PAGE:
Tell me What you Want, What you really really Want

Tech companies – and not just the giants – have gained an impressive reputation for offering perks to employees that can range from the seriously sublime (Microsoft rewards staff with a hand sculptured work of art for every 5 years of service) to the faintly ridiculous (AirBnB’s Dublin office allows staff to bring their pets to work).

Free Food

Feeding staff well has always been a huge part of the package. The food on offer in many of these companies has achieved near legendary status with Google one of the first companies to offer free food to their employees. Facebook’s Menlo Park Headquarters in California has been designed to mimic a downtown urban environment, including numerous food choices.

These kinds of perks also entice staff to stay onsite for longer and encourage informal collaborations with fellow workers while moving around the campus so have a number of productivity benefits as well.

Do Perks Matter?

But do all these perks really matter, in the intense battle to attract and retain talent in the global marketplace? Not according to a recent study by LinkedIn, which found that what employees actually care about the most are core benefits such as time off and flexibility. 44% of employees rated health coverage, paid time off and parental leave as the factors most likely to keep them at their companies. By contrast, only 19% said they would stay for in-office perks such as food, gyms, and games rooms.

Flexibility is particularly important at certain life stages and for the largest demographic within the workforce – parents – who can face an intense juggling of career and family responsibilities.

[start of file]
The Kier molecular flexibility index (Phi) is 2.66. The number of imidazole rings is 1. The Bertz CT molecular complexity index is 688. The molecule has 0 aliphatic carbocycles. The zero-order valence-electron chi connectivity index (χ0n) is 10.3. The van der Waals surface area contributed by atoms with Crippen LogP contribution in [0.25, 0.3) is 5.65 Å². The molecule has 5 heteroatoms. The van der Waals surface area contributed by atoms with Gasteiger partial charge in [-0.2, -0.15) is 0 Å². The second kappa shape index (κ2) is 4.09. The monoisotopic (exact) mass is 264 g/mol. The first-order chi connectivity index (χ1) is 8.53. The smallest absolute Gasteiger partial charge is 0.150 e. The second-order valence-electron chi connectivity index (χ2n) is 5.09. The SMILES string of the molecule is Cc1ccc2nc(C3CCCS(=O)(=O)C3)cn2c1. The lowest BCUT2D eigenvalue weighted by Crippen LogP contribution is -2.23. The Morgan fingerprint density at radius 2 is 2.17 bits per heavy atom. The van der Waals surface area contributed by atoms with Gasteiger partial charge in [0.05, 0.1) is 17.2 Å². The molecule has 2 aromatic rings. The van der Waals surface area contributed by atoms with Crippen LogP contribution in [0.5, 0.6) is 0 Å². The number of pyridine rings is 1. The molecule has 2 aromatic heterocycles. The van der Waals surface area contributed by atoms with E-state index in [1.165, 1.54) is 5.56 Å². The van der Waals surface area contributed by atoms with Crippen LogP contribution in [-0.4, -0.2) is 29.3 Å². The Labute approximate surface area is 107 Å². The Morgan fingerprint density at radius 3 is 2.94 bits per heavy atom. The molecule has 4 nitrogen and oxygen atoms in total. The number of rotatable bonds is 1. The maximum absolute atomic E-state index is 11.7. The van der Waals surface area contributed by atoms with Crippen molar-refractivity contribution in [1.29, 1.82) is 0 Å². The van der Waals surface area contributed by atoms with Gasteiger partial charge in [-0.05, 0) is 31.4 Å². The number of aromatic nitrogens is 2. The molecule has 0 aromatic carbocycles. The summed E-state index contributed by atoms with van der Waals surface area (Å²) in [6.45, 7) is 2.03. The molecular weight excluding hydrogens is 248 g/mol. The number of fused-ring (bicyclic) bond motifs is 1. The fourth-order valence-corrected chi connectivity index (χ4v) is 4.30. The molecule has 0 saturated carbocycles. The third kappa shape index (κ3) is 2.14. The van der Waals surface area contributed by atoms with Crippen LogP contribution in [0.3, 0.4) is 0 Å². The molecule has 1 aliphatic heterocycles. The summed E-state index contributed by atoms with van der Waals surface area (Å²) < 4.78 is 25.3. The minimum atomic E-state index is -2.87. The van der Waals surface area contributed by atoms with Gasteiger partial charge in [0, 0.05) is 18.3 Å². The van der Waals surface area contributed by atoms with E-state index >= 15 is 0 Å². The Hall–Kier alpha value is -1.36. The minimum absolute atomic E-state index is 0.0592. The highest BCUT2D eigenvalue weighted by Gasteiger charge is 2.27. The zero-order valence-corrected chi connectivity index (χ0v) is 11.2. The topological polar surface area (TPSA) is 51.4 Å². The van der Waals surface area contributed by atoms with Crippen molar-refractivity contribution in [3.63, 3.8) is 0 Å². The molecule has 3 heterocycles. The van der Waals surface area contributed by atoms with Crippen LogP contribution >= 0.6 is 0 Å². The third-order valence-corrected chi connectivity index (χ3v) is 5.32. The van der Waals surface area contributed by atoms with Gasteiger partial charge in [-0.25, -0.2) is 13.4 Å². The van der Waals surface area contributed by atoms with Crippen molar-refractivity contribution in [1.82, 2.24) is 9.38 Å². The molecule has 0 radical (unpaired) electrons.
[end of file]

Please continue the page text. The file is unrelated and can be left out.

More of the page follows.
More Irish employees than ever want to avail of flexible working conditions. They don’t always get the chance, however. Although practices are changing slowly, Irish companies have been notoriously reluctant to introduce measures to enable staff to work outside of the office, mostly due to fears around loss of control.

Commuting in Dublin

Cutting out the commute seems like a no-brainer.

Shortly after I moved back to Dublin from living in London, I took a taxi to the city centre. The driver and I engaged in idle chit chat about the heavy traffic (probably not even so bad that particular day) and he commented that the city’s biggest problem was that everyone living in the north side seemed to work on the south side and vice versa. After spending 15 years crisscrossing the city on a daily basis and experiencing some spectacular traffic jams, I can only concur.

A recent report ranked Dublin’s traffic congestion as among the worst in Europe. Inrix, a global company that specialises in transportation analytics, reported that Dublin drivers spent a staggering 246 hours in traffic in 2018.

According to the report’s ‘Hours Lost in Congestion’ metric, which compares the total number of hours lost in congestion during peak commute periods compared to ‘free-flow’ conditions, Dublin was the third-worst city (200 cities from 38 countries were analysed). The other European cities where drivers spend the most time in their cars were Rome (254 hours), Paris (237 hours) and London (227 hours). Dublin also has the  slowest city centre in all of Europe, an extraordinary statistic.

Employee Engagement

AON, a global HR consultancy firm, identifies Employee Engagement as an organization’s great differentiator in their 2018 Trends report, which surveyed 8m employees in 1,000 companies globally. Engagement is especially important during times of change and instability. Engaged employees are advocates for their companies, plan to stay long term and strive to give their employers their best efforts. A key driver of engagement is “Enabling Infrastructure”. Essentially empowering employees to do their jobs and do them well.

So while playing ping pong with your colleagues might be a fun thing to do, and free food is always welcome, employees are mostly interested in using their time well and efficiently and having the autonomy to do their jobs in the most effective way possible.

“The trouble is, you think you have time.” Buddha

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